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This blog series is born out of an idea from SIJ Editorial Advisory Board (EAB) member Steve Sandler, and it is open to any engineer who wants to record (brag, or otherwise complain) about an extreme measurement challenge. If you have an extreme measurement and want to ask the SIJ EAB for help getting started, you can ask your question here. But first, check out the below posts to see what others are doing!

The Challenge of Measuring a 40 µΩ (2000 Amp) PDN With a 2-Port Probe: The Measurement Result With Another VNA

January 20, 2024

This blog is part three of a three-part series. Please find part one and part two of the series here.

Recap on Measuring the Known DUT

Continuing our discussion from the last two blogs, we discussed how much CMRR is required to make this measurement, and we demonstrated this measurement with a Bode 100 VNA. To recap, before making a 40 µΩ measurement, we had to create our DUT.  Figure 1 depicts the DUT that was created to support this low-impedance measurement with the 2-port probe.

Figure 1 EMB 1-18-24.pngFigure 1. Depiction of 37 µΩ known DUT.

However, when this DUT was made, it was not known precisely what the impedance of the copper on this PCB mount was. So, we measured it using the setup shown in Figure 2.

As shown in Figure 2, an accurate power supply is used to source 1 Amp through one cable connected to the P2102A 2-port probe, which is connected to the DUT. Where the voltage drop across the DUT is measured through the other port on the P2102A 2-port probe, which is connected by another cable and to a 6.5-digit digital multimeter (DMM). The voltage produced by a 1 Amp current is equal to the resistance, which at 25C is 37 µΩ.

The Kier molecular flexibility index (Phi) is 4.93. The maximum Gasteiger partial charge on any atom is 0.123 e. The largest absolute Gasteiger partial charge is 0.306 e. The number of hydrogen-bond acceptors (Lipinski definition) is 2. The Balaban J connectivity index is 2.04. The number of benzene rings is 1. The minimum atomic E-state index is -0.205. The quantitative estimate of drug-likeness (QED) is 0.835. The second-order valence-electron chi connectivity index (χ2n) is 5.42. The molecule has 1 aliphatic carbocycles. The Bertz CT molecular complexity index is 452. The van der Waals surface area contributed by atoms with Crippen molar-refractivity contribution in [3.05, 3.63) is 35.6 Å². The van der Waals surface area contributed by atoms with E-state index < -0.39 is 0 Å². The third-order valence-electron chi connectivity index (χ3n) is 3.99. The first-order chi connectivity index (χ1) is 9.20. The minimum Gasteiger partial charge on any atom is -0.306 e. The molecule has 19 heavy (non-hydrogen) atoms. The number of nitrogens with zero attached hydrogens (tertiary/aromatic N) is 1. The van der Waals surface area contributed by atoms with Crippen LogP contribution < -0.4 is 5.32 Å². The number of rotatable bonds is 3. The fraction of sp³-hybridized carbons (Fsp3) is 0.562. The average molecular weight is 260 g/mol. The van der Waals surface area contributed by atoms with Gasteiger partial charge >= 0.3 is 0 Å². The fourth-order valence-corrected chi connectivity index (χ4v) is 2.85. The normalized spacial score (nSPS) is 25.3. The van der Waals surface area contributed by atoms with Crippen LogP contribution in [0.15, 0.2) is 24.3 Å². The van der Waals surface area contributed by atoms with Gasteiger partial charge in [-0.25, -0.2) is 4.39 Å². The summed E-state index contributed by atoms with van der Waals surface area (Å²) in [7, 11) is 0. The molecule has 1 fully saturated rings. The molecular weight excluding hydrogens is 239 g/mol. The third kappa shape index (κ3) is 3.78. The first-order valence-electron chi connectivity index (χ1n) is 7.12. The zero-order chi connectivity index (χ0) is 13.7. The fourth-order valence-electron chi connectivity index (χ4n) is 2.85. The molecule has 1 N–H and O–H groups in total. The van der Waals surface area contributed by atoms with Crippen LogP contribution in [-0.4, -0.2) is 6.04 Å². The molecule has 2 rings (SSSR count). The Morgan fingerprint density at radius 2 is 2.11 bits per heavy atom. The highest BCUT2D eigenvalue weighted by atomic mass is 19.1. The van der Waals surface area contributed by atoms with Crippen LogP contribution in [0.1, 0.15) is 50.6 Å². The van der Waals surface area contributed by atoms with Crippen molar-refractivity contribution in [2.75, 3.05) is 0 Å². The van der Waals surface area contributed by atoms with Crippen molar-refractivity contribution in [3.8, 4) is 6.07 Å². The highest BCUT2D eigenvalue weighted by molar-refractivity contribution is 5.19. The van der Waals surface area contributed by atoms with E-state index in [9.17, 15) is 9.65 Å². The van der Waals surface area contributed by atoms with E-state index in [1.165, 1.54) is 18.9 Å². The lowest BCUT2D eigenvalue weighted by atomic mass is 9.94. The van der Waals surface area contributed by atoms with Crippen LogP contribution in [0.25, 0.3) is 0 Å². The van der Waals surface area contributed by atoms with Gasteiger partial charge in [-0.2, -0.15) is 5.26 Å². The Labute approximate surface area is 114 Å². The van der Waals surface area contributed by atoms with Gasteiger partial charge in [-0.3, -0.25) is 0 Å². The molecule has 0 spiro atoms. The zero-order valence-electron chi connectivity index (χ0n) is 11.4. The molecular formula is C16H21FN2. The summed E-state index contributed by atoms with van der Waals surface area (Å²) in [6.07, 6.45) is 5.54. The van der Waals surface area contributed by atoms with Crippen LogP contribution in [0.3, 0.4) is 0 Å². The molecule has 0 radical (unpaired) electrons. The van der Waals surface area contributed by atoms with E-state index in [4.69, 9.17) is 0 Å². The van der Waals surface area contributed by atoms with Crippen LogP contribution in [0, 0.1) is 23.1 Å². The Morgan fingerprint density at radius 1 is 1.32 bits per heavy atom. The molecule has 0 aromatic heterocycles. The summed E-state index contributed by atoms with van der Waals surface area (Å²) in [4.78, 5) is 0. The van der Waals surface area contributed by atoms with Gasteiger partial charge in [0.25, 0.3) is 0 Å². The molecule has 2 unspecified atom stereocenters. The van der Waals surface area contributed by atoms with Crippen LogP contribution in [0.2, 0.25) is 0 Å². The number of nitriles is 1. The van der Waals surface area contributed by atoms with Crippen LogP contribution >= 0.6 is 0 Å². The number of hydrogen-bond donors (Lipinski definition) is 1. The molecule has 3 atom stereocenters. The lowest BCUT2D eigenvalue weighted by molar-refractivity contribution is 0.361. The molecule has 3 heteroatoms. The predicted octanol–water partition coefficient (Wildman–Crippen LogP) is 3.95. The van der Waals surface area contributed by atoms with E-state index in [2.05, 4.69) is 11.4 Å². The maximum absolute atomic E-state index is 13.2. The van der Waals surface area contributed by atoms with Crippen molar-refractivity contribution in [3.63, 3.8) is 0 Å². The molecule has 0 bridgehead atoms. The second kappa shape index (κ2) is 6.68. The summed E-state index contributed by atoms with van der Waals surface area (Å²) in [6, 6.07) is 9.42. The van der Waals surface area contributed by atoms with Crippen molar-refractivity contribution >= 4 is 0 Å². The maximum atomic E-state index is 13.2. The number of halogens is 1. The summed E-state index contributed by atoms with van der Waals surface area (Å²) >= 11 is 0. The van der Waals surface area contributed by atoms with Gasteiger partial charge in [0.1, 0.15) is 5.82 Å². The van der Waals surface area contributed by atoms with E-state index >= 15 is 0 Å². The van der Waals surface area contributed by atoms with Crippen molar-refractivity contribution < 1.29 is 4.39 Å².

Before we measure our DUT with the VNA, we will need to make a second measurement of a short with a resistance that is much lower than our DUT, this is because the Bode 100 does not have a KNOWN SHORT calibration, and we do not have known DUT beyond DC. So, Figure 3 depicts the same measurement with the power supply and DMM except the probe is contacting a pure solid, copper anode bar, which shows a value of 3.1 µΩ.

Figure 2 EMB 1-18-24.jpgFigure 2. Measurement result with power supply, DMM, P2102A, and DUT.

Figure 3 EMB 1-18-24.jpgFigure 3. Measurement result with power supply, DMM, P2102A, and copper bar.

The 40 µΩ (2000 A) PDN Measurement Result With Another VNA

Now that we have recapped on how we created a baseline measurement of our DUT’s value, we are ready to plug our VNA and connect our 2-port probe and isolator to measure the impedance. Figure 4 and Figure 5 depict our measurement setup using the E5061B, P2102A, and J2114A prototype isolator to measure our DUT and a copper bar.  

Figure 4AB 1-22-24.pngFigure 4. Measurement setup with Keysight E5061B, P2102A 2-port Probe, J2114A Prototype Isolator, and known DUT.